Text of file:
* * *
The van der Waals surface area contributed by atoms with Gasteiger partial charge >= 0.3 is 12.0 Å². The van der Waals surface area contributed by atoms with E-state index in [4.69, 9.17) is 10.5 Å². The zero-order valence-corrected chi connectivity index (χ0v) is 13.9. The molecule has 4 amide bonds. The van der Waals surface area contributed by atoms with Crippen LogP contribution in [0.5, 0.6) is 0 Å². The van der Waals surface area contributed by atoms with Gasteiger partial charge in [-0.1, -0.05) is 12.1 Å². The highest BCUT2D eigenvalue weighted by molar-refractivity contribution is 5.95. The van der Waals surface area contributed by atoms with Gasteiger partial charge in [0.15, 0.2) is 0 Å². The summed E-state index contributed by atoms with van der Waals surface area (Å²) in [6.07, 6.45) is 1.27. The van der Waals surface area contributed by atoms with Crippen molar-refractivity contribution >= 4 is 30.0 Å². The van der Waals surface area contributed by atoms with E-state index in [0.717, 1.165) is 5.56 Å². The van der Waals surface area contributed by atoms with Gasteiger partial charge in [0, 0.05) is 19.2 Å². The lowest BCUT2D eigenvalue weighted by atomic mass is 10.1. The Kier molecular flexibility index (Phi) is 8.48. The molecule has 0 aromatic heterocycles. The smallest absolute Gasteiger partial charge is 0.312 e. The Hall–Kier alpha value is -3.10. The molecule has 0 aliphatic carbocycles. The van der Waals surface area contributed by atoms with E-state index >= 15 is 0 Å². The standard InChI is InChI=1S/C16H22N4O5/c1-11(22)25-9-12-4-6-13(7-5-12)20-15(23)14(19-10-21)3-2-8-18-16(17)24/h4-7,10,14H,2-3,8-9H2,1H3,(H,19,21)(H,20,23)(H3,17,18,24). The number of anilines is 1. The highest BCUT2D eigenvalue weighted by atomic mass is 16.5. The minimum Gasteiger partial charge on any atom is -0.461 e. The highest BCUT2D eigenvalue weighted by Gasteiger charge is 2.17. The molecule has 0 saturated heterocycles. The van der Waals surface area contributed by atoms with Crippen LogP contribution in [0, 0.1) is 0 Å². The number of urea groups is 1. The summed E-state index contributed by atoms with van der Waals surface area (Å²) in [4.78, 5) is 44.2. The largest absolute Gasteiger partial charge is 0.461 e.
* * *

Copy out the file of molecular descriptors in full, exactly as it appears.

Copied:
The van der Waals surface area contributed by atoms with Gasteiger partial charge >= 0.3 is 12.0 Å². The van der Waals surface area contributed by atoms with E-state index in [4.69, 9.17) is 10.5 Å². The zero-order valence-corrected chi connectivity index (χ0v) is 13.9. The molecule has 4 amide bonds. The van der Waals surface area contributed by atoms with Crippen LogP contribution in [0.5, 0.6) is 0 Å². The van der Waals surface area contributed by atoms with Gasteiger partial charge in [-0.1, -0.05) is 12.1 Å². The highest BCUT2D eigenvalue weighted by molar-refractivity contribution is 5.95. The van der Waals surface area contributed by atoms with Gasteiger partial charge in [0.15, 0.2) is 0 Å². The summed E-state index contributed by atoms with van der Waals surface area (Å²) in [6.07, 6.45) is 1.27. The van der Waals surface area contributed by atoms with Crippen molar-refractivity contribution >= 4 is 30.0 Å². The van der Waals surface area contributed by atoms with E-state index in [0.717, 1.165) is 5.56 Å². The van der Waals surface area contributed by atoms with Gasteiger partial charge in [0, 0.05) is 19.2 Å². The lowest BCUT2D eigenvalue weighted by atomic mass is 10.1. The Kier molecular flexibility index (Phi) is 8.48. The molecule has 0 aromatic heterocycles. The smallest absolute Gasteiger partial charge is 0.312 e. The Hall–Kier alpha value is -3.10. The molecule has 0 aliphatic carbocycles. The van der Waals surface area contributed by atoms with E-state index >= 15 is 0 Å². The standard InChI is InChI=1S/C16H22N4O5/c1-11(22)25-9-12-4-6-13(7-5-12)20-15(23)14(19-10-21)3-2-8-18-16(17)24/h4-7,10,14H,2-3,8-9H2,1H3,(H,19,21)(H,20,23)(H3,17,18,24). The number of anilines is 1. The highest BCUT2D eigenvalue weighted by atomic mass is 16.5. The minimum Gasteiger partial charge on any atom is -0.461 e. The highest BCUT2D eigenvalue weighted by Gasteiger charge is 2.17. The molecule has 0 saturated heterocycles. The van der Waals surface area contributed by atoms with Crippen LogP contribution in [0, 0.1) is 0 Å². The number of urea groups is 1. The summed E-state index contributed by atoms with van der Waals surface area (Å²) in [4.78, 5) is 44.2. The largest absolute Gasteiger partial charge is 0.461 e.